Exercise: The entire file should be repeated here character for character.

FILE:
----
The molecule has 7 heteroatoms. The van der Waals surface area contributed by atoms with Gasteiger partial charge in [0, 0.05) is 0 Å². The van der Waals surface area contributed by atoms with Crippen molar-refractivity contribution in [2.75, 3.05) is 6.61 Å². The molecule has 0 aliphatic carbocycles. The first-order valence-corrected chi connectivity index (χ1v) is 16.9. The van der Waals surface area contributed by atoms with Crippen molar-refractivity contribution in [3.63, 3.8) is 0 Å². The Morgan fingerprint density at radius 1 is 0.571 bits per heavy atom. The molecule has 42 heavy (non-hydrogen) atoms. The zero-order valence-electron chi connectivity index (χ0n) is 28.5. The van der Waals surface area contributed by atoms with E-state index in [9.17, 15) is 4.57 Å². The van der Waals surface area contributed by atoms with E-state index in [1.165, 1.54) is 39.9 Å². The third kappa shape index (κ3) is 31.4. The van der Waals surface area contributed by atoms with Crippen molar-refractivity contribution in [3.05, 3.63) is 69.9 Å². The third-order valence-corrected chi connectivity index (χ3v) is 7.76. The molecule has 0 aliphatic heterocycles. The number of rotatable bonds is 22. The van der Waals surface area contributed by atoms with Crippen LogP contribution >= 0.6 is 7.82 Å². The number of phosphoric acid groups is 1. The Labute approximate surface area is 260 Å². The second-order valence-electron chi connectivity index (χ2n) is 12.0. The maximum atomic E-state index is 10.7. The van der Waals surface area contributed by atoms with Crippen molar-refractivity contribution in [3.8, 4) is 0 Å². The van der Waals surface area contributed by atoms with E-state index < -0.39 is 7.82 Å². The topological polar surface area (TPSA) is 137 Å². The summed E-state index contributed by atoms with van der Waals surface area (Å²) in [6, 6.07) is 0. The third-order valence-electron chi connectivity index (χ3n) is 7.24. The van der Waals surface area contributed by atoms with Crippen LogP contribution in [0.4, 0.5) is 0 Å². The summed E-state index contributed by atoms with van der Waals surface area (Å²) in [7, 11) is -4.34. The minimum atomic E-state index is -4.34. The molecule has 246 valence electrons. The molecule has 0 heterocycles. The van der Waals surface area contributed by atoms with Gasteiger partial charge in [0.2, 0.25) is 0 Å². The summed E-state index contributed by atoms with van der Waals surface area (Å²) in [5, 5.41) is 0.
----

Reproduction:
The molecule has 7 heteroatoms. The van der Waals surface area contributed by atoms with Gasteiger partial charge in [0, 0.05) is 0 Å². The van der Waals surface area contributed by atoms with Crippen molar-refractivity contribution in [2.75, 3.05) is 6.61 Å². The molecule has 0 aliphatic carbocycles. The first-order valence-corrected chi connectivity index (χ1v) is 16.9. The van der Waals surface area contributed by atoms with Crippen molar-refractivity contribution in [3.63, 3.8) is 0 Å². The Morgan fingerprint density at radius 1 is 0.571 bits per heavy atom. The molecule has 42 heavy (non-hydrogen) atoms. The zero-order valence-electron chi connectivity index (χ0n) is 28.5. The van der Waals surface area contributed by atoms with E-state index in [9.17, 15) is 4.57 Å². The van der Waals surface area contributed by atoms with E-state index in [1.165, 1.54) is 39.9 Å². The third kappa shape index (κ3) is 31.4. The van der Waals surface area contributed by atoms with Crippen molar-refractivity contribution in [3.05, 3.63) is 69.9 Å². The third-order valence-corrected chi connectivity index (χ3v) is 7.76. The molecule has 0 aliphatic heterocycles. The number of rotatable bonds is 22. The van der Waals surface area contributed by atoms with Crippen LogP contribution >= 0.6 is 7.82 Å². The number of phosphoric acid groups is 1. The Labute approximate surface area is 260 Å². The second-order valence-electron chi connectivity index (χ2n) is 12.0. The maximum atomic E-state index is 10.7. The van der Waals surface area contributed by atoms with Crippen molar-refractivity contribution in [3.8, 4) is 0 Å². The van der Waals surface area contributed by atoms with E-state index < -0.39 is 7.82 Å². The topological polar surface area (TPSA) is 137 Å². The summed E-state index contributed by atoms with van der Waals surface area (Å²) in [6, 6.07) is 0. The third-order valence-electron chi connectivity index (χ3n) is 7.24. The van der Waals surface area contributed by atoms with Crippen LogP contribution in [0.4, 0.5) is 0 Å². The summed E-state index contributed by atoms with van der Waals surface area (Å²) in [7, 11) is -4.34. The minimum atomic E-state index is -4.34. The molecule has 246 valence electrons. The molecule has 0 heterocycles. The van der Waals surface area contributed by atoms with Gasteiger partial charge in [0.2, 0.25) is 0 Å². The summed E-state index contributed by atoms with van der Waals surface area (Å²) in [5, 5.41) is 0.